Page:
Evolution Of Speech
How have humans evolved to have the ability to talk while our close cousins, the great apes, have not? No definite answer can be given to that question though theories have been put forth.
One widely accepted theory has to do with the human's assumption of an erect (standing) position and the change that this brought to the anatomy of the skull. Following the evolution of human skulls from their earliest ancestors, one major change that occured is the movement of the foramen magnum (the large hole in the skull through which the spinal cord passes) to connect with the base of the brain. In early skulls, the foramen magnum is at the back of the skull because early man walked bent over with his head held to look straight ahead. The spinal cord entered the skull from behind as it does in apes and other animals. In modern humans, the opening is on the bottom of the skull, reflecting humans' erect walk and his or her's skull placement atop the spine.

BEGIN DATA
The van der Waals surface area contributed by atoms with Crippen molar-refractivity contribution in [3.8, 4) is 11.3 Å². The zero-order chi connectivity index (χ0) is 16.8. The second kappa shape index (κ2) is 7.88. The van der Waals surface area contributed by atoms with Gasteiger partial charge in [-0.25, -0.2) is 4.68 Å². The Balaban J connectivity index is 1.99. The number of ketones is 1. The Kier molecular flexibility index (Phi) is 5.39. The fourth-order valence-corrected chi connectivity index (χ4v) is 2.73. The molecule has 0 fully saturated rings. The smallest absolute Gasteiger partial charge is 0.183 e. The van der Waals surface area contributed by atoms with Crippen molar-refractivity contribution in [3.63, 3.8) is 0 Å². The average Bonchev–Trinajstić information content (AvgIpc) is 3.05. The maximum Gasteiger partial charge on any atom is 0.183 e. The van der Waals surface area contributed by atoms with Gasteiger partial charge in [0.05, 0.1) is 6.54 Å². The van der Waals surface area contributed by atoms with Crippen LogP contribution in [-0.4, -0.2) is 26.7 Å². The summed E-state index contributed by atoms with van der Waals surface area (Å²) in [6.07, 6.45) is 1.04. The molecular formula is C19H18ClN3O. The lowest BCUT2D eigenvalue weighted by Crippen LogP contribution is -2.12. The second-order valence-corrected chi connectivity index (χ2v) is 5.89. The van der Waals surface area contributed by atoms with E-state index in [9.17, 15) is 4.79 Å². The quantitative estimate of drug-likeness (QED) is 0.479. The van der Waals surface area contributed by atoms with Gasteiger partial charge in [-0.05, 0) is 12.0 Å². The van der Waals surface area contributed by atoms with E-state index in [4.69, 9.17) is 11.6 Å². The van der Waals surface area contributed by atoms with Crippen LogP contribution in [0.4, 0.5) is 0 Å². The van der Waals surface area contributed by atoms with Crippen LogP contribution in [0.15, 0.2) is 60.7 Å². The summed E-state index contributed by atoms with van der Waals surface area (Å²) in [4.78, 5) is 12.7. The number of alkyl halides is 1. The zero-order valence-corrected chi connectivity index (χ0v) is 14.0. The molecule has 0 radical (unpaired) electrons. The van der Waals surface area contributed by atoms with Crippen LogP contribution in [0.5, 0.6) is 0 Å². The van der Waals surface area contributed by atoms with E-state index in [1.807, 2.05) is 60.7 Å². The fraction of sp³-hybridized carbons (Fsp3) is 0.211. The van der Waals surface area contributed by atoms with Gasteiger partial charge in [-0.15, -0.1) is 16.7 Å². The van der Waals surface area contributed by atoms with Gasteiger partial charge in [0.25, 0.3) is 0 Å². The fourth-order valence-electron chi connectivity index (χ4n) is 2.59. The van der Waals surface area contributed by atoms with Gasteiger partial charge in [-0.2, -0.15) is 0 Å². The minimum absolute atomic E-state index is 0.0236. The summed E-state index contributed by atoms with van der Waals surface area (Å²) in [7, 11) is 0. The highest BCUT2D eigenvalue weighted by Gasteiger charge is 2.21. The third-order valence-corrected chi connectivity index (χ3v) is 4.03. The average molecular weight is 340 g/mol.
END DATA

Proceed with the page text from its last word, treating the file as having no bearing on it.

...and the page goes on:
As human's position changed and the manner in which his or her skull balanced on the spinal column pivoted, the brain expanded, altering the shape of the cranium. The most important change wrought by humans' upright stance is the position of the larynx in relation to the back of the oral cavity. As man became erect his larynx moved deeper into the throat and farther away from the soft palate at the back of the mouth. This opened a longer resonating cavity that is responsible for the low vocal tones that man is capable of sounding.
The expanded brain allowed the development of the speech center where words could be stored and recalled. A more sophisticated auditory center provided the means by which speech by others of the same species could be recognized. Over time, and with greater control of the articulating surfaces, consonant sounds were added to the vocabulary. Initial sounds by hominids probably were vowels, as evidenced by current ape communication.